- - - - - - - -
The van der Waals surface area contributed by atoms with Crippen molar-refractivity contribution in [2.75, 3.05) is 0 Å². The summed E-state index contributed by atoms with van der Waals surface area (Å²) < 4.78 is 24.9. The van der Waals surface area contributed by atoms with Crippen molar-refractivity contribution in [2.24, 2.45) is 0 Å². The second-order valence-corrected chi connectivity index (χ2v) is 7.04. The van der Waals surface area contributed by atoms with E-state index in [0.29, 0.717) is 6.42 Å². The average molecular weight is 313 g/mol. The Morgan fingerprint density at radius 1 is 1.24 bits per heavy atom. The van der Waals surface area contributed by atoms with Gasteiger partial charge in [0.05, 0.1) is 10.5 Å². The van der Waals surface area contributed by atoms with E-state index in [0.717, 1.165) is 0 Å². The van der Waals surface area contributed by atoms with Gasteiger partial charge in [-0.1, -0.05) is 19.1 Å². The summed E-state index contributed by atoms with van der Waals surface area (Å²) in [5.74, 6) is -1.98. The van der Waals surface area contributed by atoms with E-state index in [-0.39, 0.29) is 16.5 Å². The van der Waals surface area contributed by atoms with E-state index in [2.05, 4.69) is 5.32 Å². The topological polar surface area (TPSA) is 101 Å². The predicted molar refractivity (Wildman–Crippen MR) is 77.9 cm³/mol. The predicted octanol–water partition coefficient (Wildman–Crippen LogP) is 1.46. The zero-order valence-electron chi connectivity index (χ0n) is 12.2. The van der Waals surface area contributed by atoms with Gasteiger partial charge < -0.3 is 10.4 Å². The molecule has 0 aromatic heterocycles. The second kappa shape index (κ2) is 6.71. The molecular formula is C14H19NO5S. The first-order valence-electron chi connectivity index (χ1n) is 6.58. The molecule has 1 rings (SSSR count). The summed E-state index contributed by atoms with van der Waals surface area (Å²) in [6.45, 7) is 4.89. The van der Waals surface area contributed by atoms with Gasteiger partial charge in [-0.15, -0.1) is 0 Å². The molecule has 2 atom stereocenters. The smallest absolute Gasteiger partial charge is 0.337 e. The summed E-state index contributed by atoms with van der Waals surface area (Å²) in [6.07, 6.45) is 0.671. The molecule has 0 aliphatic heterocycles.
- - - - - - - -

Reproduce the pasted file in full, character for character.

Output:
The van der Waals surface area contributed by atoms with Crippen molar-refractivity contribution in [2.75, 3.05) is 0 Å². The summed E-state index contributed by atoms with van der Waals surface area (Å²) < 4.78 is 24.9. The van der Waals surface area contributed by atoms with Crippen molar-refractivity contribution in [2.24, 2.45) is 0 Å². The second-order valence-corrected chi connectivity index (χ2v) is 7.04. The van der Waals surface area contributed by atoms with E-state index in [0.29, 0.717) is 6.42 Å². The average molecular weight is 313 g/mol. The Morgan fingerprint density at radius 1 is 1.24 bits per heavy atom. The van der Waals surface area contributed by atoms with Gasteiger partial charge in [0.05, 0.1) is 10.5 Å². The van der Waals surface area contributed by atoms with E-state index in [0.717, 1.165) is 0 Å². The van der Waals surface area contributed by atoms with Gasteiger partial charge in [-0.1, -0.05) is 19.1 Å². The summed E-state index contributed by atoms with van der Waals surface area (Å²) in [5.74, 6) is -1.98. The van der Waals surface area contributed by atoms with E-state index in [-0.39, 0.29) is 16.5 Å². The van der Waals surface area contributed by atoms with E-state index in [2.05, 4.69) is 5.32 Å². The topological polar surface area (TPSA) is 101 Å². The predicted molar refractivity (Wildman–Crippen MR) is 77.9 cm³/mol. The predicted octanol–water partition coefficient (Wildman–Crippen LogP) is 1.46. The zero-order valence-electron chi connectivity index (χ0n) is 12.2. The van der Waals surface area contributed by atoms with Gasteiger partial charge < -0.3 is 10.4 Å². The molecule has 0 aromatic heterocycles. The second kappa shape index (κ2) is 6.71. The molecular formula is C14H19NO5S. The first-order valence-electron chi connectivity index (χ1n) is 6.58. The molecule has 1 rings (SSSR count). The summed E-state index contributed by atoms with van der Waals surface area (Å²) in [6.45, 7) is 4.89. The van der Waals surface area contributed by atoms with Gasteiger partial charge in [-0.15, -0.1) is 0 Å². The molecule has 2 atom stereocenters. The smallest absolute Gasteiger partial charge is 0.337 e. The summed E-state index contributed by atoms with van der Waals surface area (Å²) in [6.07, 6.45) is 0.671. The molecule has 0 aliphatic heterocycles.